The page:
Publisher: Transworld Publishers
Publication Date: June 21, 2012
Binding: Paperback Book
Availability: 7-10 Days
Please note this is the time it takes for stock to reach our warehouse. Please allow a few extra days for delivery.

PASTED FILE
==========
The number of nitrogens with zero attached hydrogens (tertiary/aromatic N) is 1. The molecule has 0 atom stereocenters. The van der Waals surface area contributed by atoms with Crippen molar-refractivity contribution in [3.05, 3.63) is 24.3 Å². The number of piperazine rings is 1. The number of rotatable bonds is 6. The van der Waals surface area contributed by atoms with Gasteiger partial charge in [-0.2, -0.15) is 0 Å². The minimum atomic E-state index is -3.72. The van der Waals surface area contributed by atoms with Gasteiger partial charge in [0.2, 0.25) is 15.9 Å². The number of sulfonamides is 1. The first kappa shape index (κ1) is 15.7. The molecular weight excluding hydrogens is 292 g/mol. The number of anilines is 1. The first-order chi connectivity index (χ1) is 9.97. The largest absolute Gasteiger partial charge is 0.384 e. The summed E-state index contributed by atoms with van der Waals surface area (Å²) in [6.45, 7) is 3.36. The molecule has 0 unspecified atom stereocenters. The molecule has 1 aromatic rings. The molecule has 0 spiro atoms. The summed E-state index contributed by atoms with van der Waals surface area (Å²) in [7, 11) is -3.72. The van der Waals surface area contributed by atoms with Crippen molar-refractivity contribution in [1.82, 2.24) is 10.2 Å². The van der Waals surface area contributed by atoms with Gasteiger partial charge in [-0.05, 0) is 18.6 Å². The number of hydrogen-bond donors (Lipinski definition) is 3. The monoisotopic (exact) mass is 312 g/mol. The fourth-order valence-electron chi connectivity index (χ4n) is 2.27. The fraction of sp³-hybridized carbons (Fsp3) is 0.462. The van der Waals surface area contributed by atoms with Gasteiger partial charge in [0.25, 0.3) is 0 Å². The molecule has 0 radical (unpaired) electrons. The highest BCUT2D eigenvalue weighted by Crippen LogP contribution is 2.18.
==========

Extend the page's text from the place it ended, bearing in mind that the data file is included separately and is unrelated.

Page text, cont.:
1916: the Western Front. Private Percy Blakeney wakes up. He is lying on fresh spring grass. He can hear birdsong, and the wind in the leaves in the trees. Where has the mud, blood and blasted landcape of No Man's Land gone? 2015: Madison, Wisconsin. Cop Monica Jansson is exploring the burned-out home of Willis Linsay, a reclusive - some said mad, others dangerous - scientist. It appears to be arson but the firemen to have caused more damage than the fire itself. There's no sign of any human remains in the wrecked house, but on a mantlepiece Monica finds a curious gadget - a box containing some wiring, a three-way switch and a ...potato. It is the prototype of an invention that Linsay called a 'stepper'; an invention he put up on the web for all the world to see - and use - an invention that would change the way Mankind viewed his world for ever. And that's an understatement if ever there was one...Because the stepper enables the person using it to step sideways into another America, another wherever that person happened to be, another Earth. And if the person using it keeps on stepping, they keep on entering even more Earths. This is the Long Earth. <br>It is our Earth - and a chain of parallel Earths, each differing from its neighbour by sometimes very little (or quite a lot). It's an infinite chain, offering 'steppers' an infinite landscape of infinite possibilities. And the further away a stepper travels, the stranger - and sometimes more dangerous - the Earths become. The sun and moon always shine, the basic laws of physics are the same. However, the chance events which have shaped our Earth, such as the dinosaur-killer asteroid impact, might not have happened and things may well have turned out rather differently. And until Willis Linsay invented his stepper, only our Earth hosted mankind. Or so we thought. Because it turns out there are some people - such as Joshua Valiente - who are natural 'steppers', who don't need a stepper to explore these oth